Every other year since 2017 Utah State University has conducted what is called a campus climate survey on sexual misconduct.
The fourth version of this survey is now underway — along with a second survey for employees — and both will be underway through April 21.
Emmalee Fishburn, a Senior Prevention Specialist in USU’s Office of Equity, said these surveys give USU leaders a chance to understand what the school’s students and employees are experiencing in the realm of sexual misconduct.
“We put that back into the annual trainings that are required for our students and employees and we use it as an opportunity to start conversations but also to highlight the importance of being supportive of people who experience sexual misconduct, making sure that they are are aware of their resources, and also teaching people how to not engage in these behaviors.”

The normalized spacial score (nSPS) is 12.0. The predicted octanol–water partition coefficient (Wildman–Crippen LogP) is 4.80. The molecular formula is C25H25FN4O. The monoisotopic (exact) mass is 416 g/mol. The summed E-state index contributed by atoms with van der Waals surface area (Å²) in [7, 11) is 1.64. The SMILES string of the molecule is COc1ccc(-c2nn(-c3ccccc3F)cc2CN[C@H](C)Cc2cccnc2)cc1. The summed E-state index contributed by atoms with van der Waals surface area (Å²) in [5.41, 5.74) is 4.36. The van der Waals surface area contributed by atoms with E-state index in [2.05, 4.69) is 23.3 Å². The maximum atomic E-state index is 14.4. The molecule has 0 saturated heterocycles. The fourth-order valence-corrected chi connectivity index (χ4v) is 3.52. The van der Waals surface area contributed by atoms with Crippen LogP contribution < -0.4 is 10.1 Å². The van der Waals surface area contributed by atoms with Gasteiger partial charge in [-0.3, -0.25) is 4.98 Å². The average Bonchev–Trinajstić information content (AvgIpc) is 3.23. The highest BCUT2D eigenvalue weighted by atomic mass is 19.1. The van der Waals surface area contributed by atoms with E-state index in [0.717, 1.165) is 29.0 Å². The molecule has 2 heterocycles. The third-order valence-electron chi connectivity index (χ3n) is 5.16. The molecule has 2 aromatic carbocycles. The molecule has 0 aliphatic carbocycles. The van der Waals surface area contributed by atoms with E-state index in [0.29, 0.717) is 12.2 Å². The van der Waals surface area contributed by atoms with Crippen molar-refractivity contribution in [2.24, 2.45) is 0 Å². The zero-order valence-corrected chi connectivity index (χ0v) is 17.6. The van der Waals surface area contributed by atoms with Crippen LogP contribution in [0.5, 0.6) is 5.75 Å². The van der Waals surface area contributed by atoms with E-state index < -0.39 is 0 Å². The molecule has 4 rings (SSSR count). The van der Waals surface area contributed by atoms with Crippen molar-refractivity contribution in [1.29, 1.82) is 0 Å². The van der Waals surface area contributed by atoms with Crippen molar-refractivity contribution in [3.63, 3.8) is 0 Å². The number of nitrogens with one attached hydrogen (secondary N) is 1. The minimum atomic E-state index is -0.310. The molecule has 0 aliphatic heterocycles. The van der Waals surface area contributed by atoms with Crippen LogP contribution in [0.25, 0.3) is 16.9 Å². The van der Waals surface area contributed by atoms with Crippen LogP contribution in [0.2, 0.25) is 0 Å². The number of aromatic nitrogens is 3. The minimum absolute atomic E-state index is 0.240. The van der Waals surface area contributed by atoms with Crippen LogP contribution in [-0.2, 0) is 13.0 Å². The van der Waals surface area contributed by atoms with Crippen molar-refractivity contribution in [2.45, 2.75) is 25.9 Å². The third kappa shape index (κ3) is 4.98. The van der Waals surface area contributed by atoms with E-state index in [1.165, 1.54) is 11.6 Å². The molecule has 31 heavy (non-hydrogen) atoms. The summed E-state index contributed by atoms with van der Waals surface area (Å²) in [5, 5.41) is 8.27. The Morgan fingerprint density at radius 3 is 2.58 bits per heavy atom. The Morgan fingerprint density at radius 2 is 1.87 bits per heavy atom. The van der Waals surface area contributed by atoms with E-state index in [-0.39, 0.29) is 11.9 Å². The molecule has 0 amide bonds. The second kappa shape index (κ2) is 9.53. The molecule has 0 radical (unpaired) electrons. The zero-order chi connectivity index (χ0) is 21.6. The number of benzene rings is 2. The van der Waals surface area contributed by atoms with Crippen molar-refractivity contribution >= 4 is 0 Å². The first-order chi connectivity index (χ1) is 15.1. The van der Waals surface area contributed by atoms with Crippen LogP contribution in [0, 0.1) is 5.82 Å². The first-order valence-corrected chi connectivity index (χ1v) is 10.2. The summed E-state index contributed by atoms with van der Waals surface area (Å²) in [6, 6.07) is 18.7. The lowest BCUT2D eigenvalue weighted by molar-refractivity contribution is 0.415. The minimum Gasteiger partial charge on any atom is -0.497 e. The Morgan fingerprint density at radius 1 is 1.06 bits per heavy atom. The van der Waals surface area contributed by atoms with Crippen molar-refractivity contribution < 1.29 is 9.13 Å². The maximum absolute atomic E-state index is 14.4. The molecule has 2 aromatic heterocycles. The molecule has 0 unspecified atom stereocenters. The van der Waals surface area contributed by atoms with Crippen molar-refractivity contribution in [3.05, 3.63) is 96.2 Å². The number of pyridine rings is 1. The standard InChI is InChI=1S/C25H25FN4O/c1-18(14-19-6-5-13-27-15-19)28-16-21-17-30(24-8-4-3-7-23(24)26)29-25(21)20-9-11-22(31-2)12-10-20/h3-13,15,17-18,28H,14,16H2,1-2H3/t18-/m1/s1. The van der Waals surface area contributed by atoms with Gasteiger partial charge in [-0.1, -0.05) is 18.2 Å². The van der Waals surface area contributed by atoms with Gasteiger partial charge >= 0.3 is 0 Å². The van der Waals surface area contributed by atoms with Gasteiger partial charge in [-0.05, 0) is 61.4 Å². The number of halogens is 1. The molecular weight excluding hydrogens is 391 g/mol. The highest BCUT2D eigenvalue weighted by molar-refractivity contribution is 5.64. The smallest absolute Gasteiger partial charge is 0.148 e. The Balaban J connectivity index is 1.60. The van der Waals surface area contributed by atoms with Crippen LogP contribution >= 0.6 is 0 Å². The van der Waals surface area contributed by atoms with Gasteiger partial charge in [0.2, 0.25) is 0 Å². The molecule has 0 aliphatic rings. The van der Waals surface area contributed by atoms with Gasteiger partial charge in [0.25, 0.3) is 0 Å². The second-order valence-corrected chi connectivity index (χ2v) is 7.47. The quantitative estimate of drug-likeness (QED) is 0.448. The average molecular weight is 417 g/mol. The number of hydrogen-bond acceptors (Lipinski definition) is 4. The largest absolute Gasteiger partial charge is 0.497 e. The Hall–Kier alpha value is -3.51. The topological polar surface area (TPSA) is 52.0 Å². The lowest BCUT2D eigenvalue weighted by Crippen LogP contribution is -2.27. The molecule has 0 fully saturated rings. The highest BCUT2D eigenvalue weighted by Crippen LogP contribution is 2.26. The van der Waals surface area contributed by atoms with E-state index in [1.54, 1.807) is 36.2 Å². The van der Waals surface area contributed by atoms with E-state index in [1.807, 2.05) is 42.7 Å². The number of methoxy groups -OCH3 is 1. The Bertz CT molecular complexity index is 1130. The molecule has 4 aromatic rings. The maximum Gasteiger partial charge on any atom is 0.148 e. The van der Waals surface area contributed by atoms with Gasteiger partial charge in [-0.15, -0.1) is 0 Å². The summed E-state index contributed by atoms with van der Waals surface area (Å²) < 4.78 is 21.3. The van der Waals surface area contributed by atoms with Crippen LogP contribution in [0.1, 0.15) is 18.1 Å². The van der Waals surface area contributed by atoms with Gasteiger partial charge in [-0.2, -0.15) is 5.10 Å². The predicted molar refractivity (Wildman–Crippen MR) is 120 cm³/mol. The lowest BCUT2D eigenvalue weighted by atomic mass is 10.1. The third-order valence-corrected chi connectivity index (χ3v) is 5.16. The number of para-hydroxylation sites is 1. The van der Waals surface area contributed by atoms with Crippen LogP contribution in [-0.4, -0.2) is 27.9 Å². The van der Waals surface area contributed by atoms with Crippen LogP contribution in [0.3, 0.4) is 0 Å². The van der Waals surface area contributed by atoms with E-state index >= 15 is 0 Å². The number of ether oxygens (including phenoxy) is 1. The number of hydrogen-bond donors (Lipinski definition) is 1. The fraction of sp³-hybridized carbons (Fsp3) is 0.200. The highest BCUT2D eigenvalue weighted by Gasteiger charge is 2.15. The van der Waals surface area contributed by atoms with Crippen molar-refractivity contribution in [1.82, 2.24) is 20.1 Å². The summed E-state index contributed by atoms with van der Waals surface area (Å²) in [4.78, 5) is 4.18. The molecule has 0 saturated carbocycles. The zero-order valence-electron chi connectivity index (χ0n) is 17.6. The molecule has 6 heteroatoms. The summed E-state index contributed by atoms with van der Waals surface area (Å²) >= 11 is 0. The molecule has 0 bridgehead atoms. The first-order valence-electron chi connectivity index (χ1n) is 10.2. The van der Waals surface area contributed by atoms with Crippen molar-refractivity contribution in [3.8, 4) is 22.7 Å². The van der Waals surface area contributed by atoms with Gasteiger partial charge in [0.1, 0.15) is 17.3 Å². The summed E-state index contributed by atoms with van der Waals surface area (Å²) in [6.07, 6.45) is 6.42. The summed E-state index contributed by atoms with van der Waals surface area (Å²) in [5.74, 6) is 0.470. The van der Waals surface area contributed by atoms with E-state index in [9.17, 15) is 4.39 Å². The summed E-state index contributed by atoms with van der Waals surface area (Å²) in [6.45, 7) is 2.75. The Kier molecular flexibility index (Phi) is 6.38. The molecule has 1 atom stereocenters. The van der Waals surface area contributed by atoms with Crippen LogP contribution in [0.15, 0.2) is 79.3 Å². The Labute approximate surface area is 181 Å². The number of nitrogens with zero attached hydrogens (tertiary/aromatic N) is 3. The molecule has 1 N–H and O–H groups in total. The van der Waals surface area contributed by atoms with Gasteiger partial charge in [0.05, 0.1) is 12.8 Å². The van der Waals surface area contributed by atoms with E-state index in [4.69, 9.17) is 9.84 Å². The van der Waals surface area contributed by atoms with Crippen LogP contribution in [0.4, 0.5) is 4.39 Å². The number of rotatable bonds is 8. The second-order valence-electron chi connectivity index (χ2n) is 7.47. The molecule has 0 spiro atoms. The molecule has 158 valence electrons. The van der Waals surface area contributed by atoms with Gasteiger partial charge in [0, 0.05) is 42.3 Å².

She said USU has a multi-tiered training approach for students, which consists of either an online course or a live training.
“Their very first year at Utah State they have a live training that is provided by professional staff from the Office of Equity. We also have a team of peer educators that are undergraduate students that help us with that training. And every year after that students have an online course they have to take. For our students outside of our residential campuses they take an online course every year.”
She said another resource for help is the SAAVI office, USU’s confidential victim advocate and therapy service.
“Their big role is to support people after they’ve had experiences of sexual misconduct, or help people who are supporting people who have had those experiences.”
There is more information at usu.edu/sexual-respect/survey